Beauty will steal your heart

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Tuesday, April 15, 2014

BANTAYAN Island has been the worst hit by super typhoon Yolanda, and is now slowly recovering from the devastation. But no amount of destruction can wipe out the pristine beaches, deep blue waters, magical sunsets, and everything else that Mother Nature has endowed to make this island the essence of paradise—one that is very accessible.

And should people decide to go and see how the island towns are faring now, they will discover that they have moved on pretty well, except for some popular beach resorts in the town of Sta. Fe that are still undergoing rehabilitation. But one particular resort in this town has been left standing, unscathed, because of the owner’s incredible foresight and creative imagination.

Nelson Yuvallos is utilizing recycled shipping container vans for the resort’s bungalows and other structures such as the function room, game room, and restaurant.


Anika Island Resort, one of the newest vacation destinations in Sta. Fe, is everything but pretentious. It is simply trying to live up to its name. Anika (among its many sweet-sounding definitions) means “gorgeous and beautiful or something that is richer and brighter than life.” The resort has found a wonderful niche for people looking for serenity and tranquility in a superb environment. No bars and discos, no huge buffets, no frills, no large crowds—just pure nature and a fantastic beach.

Here, visitors can actually see different kinds of fish swimming around their feet and gaze at reflections of coconut trees on the crystal-clear water.

The moment they step foot on the resort, the lighter blue of the sky that seems to melt into the deep blue ocean will immediately greet them. Then they will discover that the container vans are recognizable but have been designed so well they are very ingeniously transformed and can be considered a work of art.

Visitors would expect these steel structures to be hot, but then these have been properly insulated so they can feel no heat at all. There are balconies all around as large as the bedrooms where people can relax with their favorite drink while watching the sunset as well as the sunrise.

On top of it all, guests are treated like family and sometimes even like royalty by the friendly and cheerful staff who seem to enjoy serving them and catering to their every whim.

“One of the best parts of our job is watching the look of sheer pleasure and satisfaction of our guests when they experience the brand of service and hospitality of Anika,” says Rey Adlaon, the resort’s operations manager.

He added, “The resort is the first of its kind in concept and style, and the ambiance is really something. Also, we can be truly proud of our food. At the restaurant, we offer dishes that are fresh from the garden and the sea. Our seafood are certain to be fresh because they abound in the island.”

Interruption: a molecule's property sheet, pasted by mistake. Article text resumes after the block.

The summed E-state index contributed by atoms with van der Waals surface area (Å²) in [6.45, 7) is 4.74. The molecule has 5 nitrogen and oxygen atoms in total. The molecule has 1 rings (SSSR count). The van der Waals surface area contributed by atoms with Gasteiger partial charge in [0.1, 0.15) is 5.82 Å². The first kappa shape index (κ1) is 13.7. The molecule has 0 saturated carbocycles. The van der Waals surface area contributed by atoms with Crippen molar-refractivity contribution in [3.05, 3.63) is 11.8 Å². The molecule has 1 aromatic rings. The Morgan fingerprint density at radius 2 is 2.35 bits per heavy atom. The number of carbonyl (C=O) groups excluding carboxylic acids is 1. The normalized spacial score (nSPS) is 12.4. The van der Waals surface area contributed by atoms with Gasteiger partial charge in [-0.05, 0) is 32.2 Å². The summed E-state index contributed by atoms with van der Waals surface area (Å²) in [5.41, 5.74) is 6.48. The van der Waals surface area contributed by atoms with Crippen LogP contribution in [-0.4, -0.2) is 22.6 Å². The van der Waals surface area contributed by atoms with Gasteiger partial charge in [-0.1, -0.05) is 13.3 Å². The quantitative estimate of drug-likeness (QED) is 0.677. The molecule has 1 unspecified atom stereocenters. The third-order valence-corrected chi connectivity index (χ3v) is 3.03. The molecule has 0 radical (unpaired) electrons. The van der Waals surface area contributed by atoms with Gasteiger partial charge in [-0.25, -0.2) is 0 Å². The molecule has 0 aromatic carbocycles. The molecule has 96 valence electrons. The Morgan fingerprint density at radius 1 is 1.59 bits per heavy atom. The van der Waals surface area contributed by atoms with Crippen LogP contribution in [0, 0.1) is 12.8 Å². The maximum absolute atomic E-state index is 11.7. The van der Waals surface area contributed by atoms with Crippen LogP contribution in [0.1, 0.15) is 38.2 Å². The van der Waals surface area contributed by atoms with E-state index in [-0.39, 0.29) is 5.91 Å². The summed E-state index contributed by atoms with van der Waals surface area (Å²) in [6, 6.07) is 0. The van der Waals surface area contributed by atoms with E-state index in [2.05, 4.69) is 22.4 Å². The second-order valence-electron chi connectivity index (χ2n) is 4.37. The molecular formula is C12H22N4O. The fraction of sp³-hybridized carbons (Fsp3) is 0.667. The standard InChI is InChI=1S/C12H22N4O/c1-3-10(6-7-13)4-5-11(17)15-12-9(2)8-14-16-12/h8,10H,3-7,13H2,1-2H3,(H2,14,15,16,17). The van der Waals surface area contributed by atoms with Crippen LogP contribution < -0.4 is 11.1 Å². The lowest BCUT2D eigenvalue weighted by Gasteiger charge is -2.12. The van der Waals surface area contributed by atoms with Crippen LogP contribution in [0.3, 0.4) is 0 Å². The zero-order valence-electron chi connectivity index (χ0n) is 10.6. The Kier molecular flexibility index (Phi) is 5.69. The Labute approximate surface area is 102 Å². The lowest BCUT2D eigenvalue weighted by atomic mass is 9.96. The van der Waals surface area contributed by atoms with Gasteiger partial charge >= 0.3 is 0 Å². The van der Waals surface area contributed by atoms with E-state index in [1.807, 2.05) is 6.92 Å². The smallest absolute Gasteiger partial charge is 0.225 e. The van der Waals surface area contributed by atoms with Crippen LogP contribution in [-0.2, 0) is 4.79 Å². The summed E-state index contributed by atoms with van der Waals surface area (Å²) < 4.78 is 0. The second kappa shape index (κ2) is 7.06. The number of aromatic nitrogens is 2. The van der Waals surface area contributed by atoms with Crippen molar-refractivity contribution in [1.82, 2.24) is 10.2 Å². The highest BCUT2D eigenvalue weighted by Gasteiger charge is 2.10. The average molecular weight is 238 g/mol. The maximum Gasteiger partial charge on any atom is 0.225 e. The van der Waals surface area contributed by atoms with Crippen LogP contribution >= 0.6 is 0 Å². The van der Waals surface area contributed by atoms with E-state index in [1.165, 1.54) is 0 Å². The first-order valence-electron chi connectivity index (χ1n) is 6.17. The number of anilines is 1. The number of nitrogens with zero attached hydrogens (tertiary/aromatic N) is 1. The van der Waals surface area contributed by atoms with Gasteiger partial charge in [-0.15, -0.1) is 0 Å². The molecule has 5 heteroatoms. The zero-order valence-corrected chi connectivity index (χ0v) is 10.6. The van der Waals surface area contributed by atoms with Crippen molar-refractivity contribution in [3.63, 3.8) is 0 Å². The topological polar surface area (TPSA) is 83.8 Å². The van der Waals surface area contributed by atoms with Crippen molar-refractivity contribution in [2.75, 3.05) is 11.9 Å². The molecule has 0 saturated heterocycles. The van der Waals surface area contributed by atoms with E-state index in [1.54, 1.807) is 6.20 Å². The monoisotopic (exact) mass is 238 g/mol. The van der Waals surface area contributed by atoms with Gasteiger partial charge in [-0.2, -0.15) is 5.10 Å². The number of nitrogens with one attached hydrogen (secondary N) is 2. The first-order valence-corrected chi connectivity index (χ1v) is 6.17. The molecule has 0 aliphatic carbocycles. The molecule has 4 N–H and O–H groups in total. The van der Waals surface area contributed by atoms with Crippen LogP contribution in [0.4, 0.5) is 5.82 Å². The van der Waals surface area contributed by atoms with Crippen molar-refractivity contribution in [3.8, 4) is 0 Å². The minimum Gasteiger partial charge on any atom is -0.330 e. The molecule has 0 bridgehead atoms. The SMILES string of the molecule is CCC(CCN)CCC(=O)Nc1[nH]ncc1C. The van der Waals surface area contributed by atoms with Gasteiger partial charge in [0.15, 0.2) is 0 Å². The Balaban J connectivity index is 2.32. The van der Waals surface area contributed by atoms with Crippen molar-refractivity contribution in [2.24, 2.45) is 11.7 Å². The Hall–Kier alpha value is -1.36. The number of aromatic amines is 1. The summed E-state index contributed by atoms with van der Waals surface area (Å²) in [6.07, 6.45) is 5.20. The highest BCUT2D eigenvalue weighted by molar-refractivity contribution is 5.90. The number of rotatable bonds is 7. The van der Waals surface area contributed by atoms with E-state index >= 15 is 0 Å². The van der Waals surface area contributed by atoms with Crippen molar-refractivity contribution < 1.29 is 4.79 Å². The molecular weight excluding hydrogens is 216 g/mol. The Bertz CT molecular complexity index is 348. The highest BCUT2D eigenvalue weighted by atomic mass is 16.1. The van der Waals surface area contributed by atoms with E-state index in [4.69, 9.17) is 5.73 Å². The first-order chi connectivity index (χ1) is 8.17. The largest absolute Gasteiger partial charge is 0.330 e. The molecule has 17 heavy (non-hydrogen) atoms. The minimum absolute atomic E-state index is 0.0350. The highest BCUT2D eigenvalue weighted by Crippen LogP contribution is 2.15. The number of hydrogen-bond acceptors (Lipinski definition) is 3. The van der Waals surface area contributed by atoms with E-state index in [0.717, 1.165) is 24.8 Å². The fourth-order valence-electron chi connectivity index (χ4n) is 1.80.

Food is mostly Filipino cuisine but visitors can request for their favorite dish but it must be ordered in advance. Anika’s restaurant, Chloe Cafe, serves very delicious food, especially their sinuglaw and tangigue with mixed vegetable salad. Other guests from neighboring resorts even dine here because the restaurant has become well known for its delightful food.

For the more adventurous, side trips can be arranged, like island hopping to the neighboring Virgin Island or Hilantagaan Island. Or to the inland towns like Madridejeos where a beautiful nature park can be found. And of course, to look for the famous danggit and other dried fish in Bantayan town.

The typhoon-ridden towns in Bantayan Island might seem to be getting back on its feet.

But as Nelson Yuvallos pointed out: “There are still so many families that are having a hard time recovering, and still many houses that need to be rebuilt. So I hope that people will come here to make a difference, like building a school or supporting or adopting a family. There is no doubt that the hotel and resort industry are helping the island’s economy, so we are hoping that the government will look into the infrastructure needed to boost tourism so that visitors and tourists who are discouraged to come here will be given easy and fast access to the island. I’m pretty sure by then we will see an exciting time.”

It will take about five hours to get to the island: three and a half by land and more than an hour by ferry boat. But it’s all worth the time and the effort because if you’re looking for some “richer and brighter than life” experience or a “gorgeous and beautiful” vacation, then you are headed in the right direction.

Published in the Sun.Star Cebu newspaper on April 16, 2014.


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